This Place We Call Church Health

Sep 1, 2017 | Dr. Scott Morris, Memories

Today, Church Health has been open for 30 years. I am not sure that matters to anyone else, but it is a marker for me. I have for many years deflected praise for our work by saying “until we have been open for 30 years, all we have is a good start.”

Now I will need to come up with something else to say. I haven’t yet thought of what it will be.

Those words aren’t glib, though; I honestly believe we have had a good start. Someone recently pointed out that since we started Church Health in 1987, the organization is technically a Millennial. I struggle to understand what the characteristics of Millennials are, although I know that they will soon be the largest age demographic in America and they are the first generation to have always been tech-savvy. They would probably not reflect kindly on my reluctance to adopt email here at Church Health. At the time, I really didn’t understand why we needed it.

Technology aside, over 30 years, we’ve learned a great deal about the ministry of health for people who fall through the cracks. I know that that crack is wide and that we have helped over 70,000 people stay out of the pain it can cause through the work we do.

Now that we are at Crosstown, I am surrounded by people born between 1980 and 2000. I love their energy. Someone a lot smarter than me once said “you should always over-invest on the young.” I think we have done that, and it has served us well. Our young staff is always pushing us forward to find new and better ways to care for those who need our help.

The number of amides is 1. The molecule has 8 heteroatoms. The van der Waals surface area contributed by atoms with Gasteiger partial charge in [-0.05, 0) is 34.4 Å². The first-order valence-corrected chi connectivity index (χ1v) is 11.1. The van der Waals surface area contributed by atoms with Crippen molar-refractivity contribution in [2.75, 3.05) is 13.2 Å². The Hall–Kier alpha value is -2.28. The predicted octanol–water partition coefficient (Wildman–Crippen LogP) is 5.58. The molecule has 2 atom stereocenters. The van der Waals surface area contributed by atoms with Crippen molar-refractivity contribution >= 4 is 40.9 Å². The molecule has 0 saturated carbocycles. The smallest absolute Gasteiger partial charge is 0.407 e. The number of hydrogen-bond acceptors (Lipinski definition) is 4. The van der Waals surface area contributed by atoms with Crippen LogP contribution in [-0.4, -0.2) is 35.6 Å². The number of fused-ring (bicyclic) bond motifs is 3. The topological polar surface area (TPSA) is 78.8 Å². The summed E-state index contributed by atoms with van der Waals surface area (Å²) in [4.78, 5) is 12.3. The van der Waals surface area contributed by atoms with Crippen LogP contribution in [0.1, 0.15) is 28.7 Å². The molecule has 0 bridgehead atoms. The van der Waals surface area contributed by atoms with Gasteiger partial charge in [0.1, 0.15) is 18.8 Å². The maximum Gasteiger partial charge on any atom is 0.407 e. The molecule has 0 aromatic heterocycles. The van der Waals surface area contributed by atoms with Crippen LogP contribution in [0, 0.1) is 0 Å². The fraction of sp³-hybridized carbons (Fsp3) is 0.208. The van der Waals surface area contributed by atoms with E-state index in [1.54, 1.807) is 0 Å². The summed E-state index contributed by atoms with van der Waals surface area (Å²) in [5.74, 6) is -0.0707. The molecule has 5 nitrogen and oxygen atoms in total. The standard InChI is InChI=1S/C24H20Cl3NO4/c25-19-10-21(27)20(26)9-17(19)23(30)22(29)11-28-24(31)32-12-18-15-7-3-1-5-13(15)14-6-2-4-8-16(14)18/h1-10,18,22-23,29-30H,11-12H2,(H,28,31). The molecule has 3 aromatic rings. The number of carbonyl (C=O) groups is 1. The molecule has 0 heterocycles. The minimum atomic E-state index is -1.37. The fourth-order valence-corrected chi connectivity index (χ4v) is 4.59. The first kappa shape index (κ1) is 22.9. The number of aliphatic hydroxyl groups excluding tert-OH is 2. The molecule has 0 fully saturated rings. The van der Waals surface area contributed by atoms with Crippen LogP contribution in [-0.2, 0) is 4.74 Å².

When we first opened our doors, I was 33 years old. I knew exactly what I wanted to do, and in many ways, we have accomplished those goals. The beauty of now is that I never feel alone in that work. There are hundreds of employees, donors and volunteers who share in our ministry. It is a wonder to behold.

I remain fully energized to grow our mission every day. I still see patients through our walk-in clinic, and I am invigorated to serve. It is the only work I have ever done, and it has made me smile and cry all at the same time. Yesterday, a 52-year-old woman came in using a walker. She could hardly move. She had worked until three weeks ago when she just had to quit. Her hip x-rays showed a totally destroyed joint. There was just nothing there. Since I have now had two knee and hip replacements, I felt for her out of my own pain. With little effort, we’ll be able to get her surgery done without causing a financial burden. She should be able to go back to work. When I told her this, the tears would not stop. She only wanted to go back to work and not be a burden to her family. I think we can help make that happen, just as we have for thousands before her.

Today, I will see another mornings’ worth of people in the clinic. Who knows what God has in store for me and for us? What I do know is that there will be hardworking souls who feel desperate and who come to us. We will welcome them with open hearts and open arms, just as we have for 30 years at this place we call Church Health.

Church Health

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